Vienna, 11 March 2011 (12:45 CET) -- The IAEA´s Incident and Emergency Centre (IEC) has received information from Japan´s Nuclear and Industrial Safety Agency (NISA) that a heightened state of alert has been declared at Fukushima Daiichi nuclear power plant. NISA says the plant has been shut down and no release of radiation has been detected.
Japanese authorities have also reported a fire at the Onagawa nuclear power plant, which has been extinguished. They say Onagawa, Fukushima-Daini and Tokai nuclear power plants were also shut down automatically, and no radiation release has been detected.
The IAEA received information from its International Seismic Safety Centre that a second earthquake of magnitude 6.5 has struck Japan near the coast of Honshu, near the Tokai plant.
The IAEA is seeking further details on the situation at Fukushima Daiichi and other nuclear power plants and research reactors, including information on off-site and on-site electrical power supplies, cooling systems and the condition of the reactor buildings. Nuclear fuel requires continued cooling even after a plant is shut down.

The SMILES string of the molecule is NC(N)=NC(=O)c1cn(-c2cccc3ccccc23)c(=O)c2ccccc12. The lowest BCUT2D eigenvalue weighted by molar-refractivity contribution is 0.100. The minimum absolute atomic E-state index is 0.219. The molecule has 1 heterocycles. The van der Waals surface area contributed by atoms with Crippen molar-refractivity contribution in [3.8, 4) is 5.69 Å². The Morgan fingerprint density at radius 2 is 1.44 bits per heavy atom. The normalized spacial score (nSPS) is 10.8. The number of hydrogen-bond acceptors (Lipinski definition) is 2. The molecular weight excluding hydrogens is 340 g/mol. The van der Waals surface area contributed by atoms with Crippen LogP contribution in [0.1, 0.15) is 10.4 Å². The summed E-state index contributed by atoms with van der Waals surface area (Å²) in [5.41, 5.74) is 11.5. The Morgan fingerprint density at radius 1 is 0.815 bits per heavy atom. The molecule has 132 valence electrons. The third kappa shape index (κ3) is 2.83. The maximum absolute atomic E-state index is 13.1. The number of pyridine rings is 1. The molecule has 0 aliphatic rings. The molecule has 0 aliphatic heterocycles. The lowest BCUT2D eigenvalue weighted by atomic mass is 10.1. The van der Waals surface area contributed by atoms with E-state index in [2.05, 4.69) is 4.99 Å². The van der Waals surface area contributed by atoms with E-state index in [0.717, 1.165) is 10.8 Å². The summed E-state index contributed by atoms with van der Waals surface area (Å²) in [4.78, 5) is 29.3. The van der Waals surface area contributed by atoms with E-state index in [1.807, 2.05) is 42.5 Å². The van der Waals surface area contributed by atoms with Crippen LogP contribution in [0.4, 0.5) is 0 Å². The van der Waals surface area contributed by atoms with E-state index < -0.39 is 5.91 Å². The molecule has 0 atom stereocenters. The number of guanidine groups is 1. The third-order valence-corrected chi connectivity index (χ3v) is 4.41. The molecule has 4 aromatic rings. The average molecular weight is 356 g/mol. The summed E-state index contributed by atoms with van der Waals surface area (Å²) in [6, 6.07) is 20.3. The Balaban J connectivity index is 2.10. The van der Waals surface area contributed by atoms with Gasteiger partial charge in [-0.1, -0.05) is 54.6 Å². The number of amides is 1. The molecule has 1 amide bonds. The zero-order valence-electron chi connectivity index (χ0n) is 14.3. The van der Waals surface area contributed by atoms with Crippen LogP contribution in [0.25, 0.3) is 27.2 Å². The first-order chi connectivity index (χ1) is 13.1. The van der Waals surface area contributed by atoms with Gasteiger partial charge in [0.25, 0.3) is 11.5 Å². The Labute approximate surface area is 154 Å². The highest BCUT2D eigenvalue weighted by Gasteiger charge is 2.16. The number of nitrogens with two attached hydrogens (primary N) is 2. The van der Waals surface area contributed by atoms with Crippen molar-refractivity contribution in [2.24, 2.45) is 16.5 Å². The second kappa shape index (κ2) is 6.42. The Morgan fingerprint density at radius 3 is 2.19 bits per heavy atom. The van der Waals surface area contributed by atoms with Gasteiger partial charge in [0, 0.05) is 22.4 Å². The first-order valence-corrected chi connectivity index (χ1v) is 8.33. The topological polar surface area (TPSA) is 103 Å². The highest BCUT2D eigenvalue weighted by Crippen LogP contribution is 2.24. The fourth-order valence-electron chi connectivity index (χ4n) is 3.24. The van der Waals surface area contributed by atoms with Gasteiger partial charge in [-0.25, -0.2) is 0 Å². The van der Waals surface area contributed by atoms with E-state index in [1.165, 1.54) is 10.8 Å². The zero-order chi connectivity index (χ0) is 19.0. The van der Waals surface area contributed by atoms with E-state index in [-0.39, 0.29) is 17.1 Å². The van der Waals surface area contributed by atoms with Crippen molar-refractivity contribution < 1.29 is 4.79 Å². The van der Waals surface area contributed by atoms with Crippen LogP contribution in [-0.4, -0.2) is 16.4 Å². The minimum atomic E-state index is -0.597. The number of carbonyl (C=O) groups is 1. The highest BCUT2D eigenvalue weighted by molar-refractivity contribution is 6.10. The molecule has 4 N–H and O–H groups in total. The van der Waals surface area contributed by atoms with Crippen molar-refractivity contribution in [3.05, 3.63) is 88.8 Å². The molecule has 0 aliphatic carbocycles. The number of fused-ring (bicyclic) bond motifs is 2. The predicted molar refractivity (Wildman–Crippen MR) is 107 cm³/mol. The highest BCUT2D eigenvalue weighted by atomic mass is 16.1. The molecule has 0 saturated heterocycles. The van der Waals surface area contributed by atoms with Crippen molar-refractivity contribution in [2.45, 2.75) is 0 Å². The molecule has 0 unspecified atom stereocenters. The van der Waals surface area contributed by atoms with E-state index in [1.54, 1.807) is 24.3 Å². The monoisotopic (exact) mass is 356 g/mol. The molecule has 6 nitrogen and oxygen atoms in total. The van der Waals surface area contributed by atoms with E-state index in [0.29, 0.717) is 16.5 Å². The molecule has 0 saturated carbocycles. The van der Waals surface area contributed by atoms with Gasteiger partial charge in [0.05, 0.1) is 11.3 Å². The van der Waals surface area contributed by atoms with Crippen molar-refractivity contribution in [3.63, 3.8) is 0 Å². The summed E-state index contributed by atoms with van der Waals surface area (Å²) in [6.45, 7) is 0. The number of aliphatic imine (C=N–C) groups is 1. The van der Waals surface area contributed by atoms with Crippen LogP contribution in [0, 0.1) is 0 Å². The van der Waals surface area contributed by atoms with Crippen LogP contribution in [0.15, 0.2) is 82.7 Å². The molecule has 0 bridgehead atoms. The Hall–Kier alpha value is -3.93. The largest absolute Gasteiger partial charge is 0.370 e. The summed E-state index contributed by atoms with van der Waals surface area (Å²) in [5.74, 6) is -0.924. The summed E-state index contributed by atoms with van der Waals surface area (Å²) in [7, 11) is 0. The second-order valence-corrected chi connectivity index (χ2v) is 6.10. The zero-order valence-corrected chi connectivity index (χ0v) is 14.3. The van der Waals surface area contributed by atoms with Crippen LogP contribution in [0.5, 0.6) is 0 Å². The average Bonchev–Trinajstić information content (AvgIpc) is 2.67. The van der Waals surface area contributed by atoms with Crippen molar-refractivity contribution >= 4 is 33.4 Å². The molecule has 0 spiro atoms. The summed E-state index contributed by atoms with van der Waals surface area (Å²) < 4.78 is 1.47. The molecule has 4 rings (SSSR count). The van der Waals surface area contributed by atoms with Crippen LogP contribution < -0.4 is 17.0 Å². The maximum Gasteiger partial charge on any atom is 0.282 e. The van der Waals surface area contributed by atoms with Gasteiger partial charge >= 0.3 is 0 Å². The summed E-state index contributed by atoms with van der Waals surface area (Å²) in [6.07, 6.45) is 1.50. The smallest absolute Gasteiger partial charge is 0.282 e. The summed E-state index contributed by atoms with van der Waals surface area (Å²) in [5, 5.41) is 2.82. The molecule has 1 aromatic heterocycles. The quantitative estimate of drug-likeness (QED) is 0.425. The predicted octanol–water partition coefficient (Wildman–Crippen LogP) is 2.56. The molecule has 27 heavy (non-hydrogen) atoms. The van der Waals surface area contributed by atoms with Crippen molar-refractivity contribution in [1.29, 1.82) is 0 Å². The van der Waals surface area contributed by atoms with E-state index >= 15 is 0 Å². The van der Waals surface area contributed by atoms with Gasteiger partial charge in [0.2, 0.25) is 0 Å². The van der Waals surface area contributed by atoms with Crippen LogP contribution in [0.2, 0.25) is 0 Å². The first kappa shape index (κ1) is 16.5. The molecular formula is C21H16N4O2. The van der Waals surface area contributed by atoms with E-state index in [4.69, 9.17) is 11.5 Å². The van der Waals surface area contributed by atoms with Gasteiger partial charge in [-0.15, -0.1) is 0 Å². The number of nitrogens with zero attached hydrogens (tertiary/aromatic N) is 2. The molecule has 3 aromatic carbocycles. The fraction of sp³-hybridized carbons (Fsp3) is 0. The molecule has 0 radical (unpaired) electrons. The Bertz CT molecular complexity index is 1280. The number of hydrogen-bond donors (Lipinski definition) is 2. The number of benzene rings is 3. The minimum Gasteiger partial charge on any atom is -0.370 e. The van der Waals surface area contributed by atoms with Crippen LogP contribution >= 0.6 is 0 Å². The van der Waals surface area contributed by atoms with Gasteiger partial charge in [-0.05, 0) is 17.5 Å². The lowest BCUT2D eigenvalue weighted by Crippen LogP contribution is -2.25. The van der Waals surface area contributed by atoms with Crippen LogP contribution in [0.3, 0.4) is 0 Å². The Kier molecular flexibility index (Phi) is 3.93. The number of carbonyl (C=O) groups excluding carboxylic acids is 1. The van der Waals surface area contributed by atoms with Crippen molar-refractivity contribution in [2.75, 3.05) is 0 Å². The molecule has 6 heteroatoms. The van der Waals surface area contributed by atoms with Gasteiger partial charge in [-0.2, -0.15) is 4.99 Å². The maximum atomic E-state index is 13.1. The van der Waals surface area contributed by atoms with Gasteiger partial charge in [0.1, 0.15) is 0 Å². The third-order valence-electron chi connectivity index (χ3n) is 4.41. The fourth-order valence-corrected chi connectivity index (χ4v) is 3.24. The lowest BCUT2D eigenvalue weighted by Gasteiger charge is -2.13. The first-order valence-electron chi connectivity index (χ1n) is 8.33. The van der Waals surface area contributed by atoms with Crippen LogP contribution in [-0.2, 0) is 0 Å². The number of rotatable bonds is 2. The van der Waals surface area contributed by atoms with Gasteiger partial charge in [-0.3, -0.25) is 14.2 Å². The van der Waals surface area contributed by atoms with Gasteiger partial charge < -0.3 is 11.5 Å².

All IAEA staff in Japan, both in the Tokyo office and in nuclear facilities, are confirmed to be safe.
At around 0815 CET on 11 March 2011, the IAEA´s Incident and Emergency Centre (IEC) received information from the International Seismic Safety Centre (ISSC) that an earthquake registering 8.9 on the Richter scale had occurred near the east coast of Honshu, Japan.
The IAEA then liaised with the Japanese Ministry of Economy, Trade and Industry (METI) to confirm further details of the situation. Japanese authorities later reported that the four nuclear power plants closest to the quake had been safely shut down. The IAEA has offered its support to the Japanese government.
The IAEA´s Incident and Emergency Centre is the global focal point for preparedness, event reporting, and response to nuclear and radiological incidents and emergencies irrespective of their cause. The Incident and Emergency Centre provides around-the-clock assistance to Member States in dealing with nuclear and radiological events, including security related events through timely and efficient services and the provision of a coordinated international response to such emergencies.